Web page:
Disenfranchisement News: The Sentencing Project
In Florida, the only way for many people with a felony conviction to regain their civil rights is to petition the governor for clemency. Mother Jones recently analyzed more than 1,000 pages of clemency hearing transcripts to assess how Jeb Bush—now a Republican presidential candidate—oversaw the process during his tenure as governor, from 1999-2007. According to Mother Jones, Bush seemed to rely on “an entrenched set of personal values” to determine whether an applicant’s rights should be restored, including how much time had elapsed since imprisonment, how sufficiently the applicant displayed remorse, whether or not they had a good driving record, and how long the person had been sober. Despite these criteria, regaining the right to vote often came down to luck. “It reminds me of the serfs entering the castle and asking for assistance from the king. And depending upon how they feel that day, you might get it—or not,” says Ion Sancho, longtime supervisor of elections in Leon County, which includes Tallahassee.
In 2002, black state legislators successfully sued the state for failing to provide people with felony convictions with the paperwork needed to apply for restoration, forcing the administration to review an additional 155,000 applications. To manage the additional applicants, Bush simplified the application process and allowed certain people with low-level convictions to have their rights automatically restored. Despite this effort to streamline the process, Bush ultimately approved just one-fifth of the 385,522 applications for civil rights submitted during his time in office.
Judge Arthur Gamble recently upheld a state law that bans people with felony convictions from voting, as well as an executive order that requires people with a felony conviction to petition the governor in order to have their rights restored. The ruling came down in the case of Kelli Jo Griffin, who thought her voting rights had been restored after she completed her probation for a non-violent drug offense. She was charged with voter fraud, but a jury last year found her not guilty. Griffin and the ACLU of Iowa challenged the state’s disenfranchisement laws after the Iowa Supreme Court questioned whether all felonies necessarily constitute an “infamous crime”—which the Iowa Constitution states would disqualify a person from voting. In Gamble’s dismissal of Griffin’s lawsuit, he noted that the court should identify which felony convictions should lead to exclusion from voting. Griffin plans to appeal the case to the Iowa Supreme Court.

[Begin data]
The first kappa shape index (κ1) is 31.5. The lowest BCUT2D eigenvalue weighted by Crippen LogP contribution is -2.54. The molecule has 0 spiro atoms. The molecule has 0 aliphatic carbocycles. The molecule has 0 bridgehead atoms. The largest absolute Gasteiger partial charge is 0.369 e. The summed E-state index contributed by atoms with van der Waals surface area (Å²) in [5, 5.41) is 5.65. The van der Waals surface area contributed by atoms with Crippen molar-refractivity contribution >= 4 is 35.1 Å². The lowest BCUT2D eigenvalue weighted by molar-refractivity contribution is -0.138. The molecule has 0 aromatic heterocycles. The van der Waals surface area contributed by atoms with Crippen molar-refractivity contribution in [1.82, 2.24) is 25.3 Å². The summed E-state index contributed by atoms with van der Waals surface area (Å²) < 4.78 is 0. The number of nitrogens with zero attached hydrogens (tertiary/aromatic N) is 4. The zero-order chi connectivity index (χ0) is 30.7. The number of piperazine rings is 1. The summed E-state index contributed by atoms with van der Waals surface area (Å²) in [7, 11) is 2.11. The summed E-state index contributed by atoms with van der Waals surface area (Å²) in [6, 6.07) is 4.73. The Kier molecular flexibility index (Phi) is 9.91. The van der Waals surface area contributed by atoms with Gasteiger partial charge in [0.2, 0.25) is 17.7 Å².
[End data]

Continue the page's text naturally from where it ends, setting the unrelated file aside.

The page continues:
In a recent interview on NewsOne, U.S. Congressman Hakeem Jeffries (D-NY) discussed his proposed bill to restore voting rights in federal elections to people who have completed their prison sentence. “As the nation moves towards criminal justice reform, reducing mandatory minimums and improving opportunities for people to reenter society, we have to look at the holistic individual in terms of their participation and their reentry. Part of that is regaining their franchise as it relates to someone’s ability to vote, to participate, to have their voices heard,” says Rep. Jeffries. He also highlighted the problem of prison gerrymandering, where states count incarcerated individuals as residents of the counties in which they are imprisoned—all while denying incarcerated individuals the right to vote. According to Rep. Jeffries, incarcerated individuals are being “used” in the population count to bolster funds for the predominately white rural counties in which most prisons are located, even though many individuals leaving prison return to urban inner city communities.
Attorney General Loretta Lynch called for voting rights restoration for people with felony convictions at the Congressional Black Caucus 45th Annual Legislative Conference. “The ultimate participation in the American experiment called Democracy is of course the right to vote. That is why the Department of Justice continues to call for all states to revisit the issue of felon disenfranchisement – let them vote. Let them vote,” said Attorney General Lynch.
In New Zealand, the High Court has recently ruled that the 2010 Electoral Amendment Act, which bans all people from voting in prison, is inconsistent with the country’s Bill of Rights. Justice Paul Heath ruled that the law had “arbitrary consequences” in that a person imprisoned for just a few months could not vote if incarcerated on Election Day, while a person imprisoned for a few years between election cycles is still eligible to vote. The High Court’s ruling does not automatically invalidate the bill. Parliament would still have to pass legislation to lift the blanket ban on voting in prison. According to New Zealand law professor Andrew Geddis, this was the first time the High Court declared a law inconsistent with the Bill of Rights, which acted as an “official notice” to Parliament that they had passed a “bad law.”